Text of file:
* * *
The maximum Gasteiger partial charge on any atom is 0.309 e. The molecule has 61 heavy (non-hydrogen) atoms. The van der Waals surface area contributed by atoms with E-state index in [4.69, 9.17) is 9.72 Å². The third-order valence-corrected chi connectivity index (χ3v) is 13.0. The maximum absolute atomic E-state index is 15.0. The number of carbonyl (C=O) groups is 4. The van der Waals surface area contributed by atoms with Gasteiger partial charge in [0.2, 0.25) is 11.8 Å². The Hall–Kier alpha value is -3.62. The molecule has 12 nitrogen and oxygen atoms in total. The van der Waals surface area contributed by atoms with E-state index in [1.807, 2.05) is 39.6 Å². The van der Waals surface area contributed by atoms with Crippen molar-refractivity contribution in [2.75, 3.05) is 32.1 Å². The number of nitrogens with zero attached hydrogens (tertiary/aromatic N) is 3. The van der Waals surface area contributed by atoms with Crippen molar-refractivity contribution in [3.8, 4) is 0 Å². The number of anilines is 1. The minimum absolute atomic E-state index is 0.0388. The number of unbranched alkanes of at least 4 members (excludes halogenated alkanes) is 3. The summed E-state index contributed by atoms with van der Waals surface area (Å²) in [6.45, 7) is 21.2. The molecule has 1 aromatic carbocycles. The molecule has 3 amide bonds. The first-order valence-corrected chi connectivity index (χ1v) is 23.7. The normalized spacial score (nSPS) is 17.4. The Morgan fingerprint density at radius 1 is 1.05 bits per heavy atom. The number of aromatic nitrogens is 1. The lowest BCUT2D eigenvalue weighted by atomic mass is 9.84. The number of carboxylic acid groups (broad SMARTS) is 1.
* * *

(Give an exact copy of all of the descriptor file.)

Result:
The maximum Gasteiger partial charge on any atom is 0.309 e. The molecule has 61 heavy (non-hydrogen) atoms. The van der Waals surface area contributed by atoms with E-state index in [4.69, 9.17) is 9.72 Å². The third-order valence-corrected chi connectivity index (χ3v) is 13.0. The maximum absolute atomic E-state index is 15.0. The number of carbonyl (C=O) groups is 4. The van der Waals surface area contributed by atoms with Gasteiger partial charge in [0.2, 0.25) is 11.8 Å². The Hall–Kier alpha value is -3.62. The molecule has 12 nitrogen and oxygen atoms in total. The van der Waals surface area contributed by atoms with E-state index in [1.807, 2.05) is 39.6 Å². The van der Waals surface area contributed by atoms with Crippen molar-refractivity contribution in [2.75, 3.05) is 32.1 Å². The number of nitrogens with zero attached hydrogens (tertiary/aromatic N) is 3. The van der Waals surface area contributed by atoms with Crippen molar-refractivity contribution in [3.8, 4) is 0 Å². The number of anilines is 1. The minimum absolute atomic E-state index is 0.0388. The number of unbranched alkanes of at least 4 members (excludes halogenated alkanes) is 3. The summed E-state index contributed by atoms with van der Waals surface area (Å²) in [6.45, 7) is 21.2. The molecule has 1 aromatic carbocycles. The molecule has 3 amide bonds. The first-order valence-corrected chi connectivity index (χ1v) is 23.7. The normalized spacial score (nSPS) is 17.4. The Morgan fingerprint density at radius 1 is 1.05 bits per heavy atom. The number of aromatic nitrogens is 1. The lowest BCUT2D eigenvalue weighted by atomic mass is 9.84. The number of carboxylic acid groups (broad SMARTS) is 1.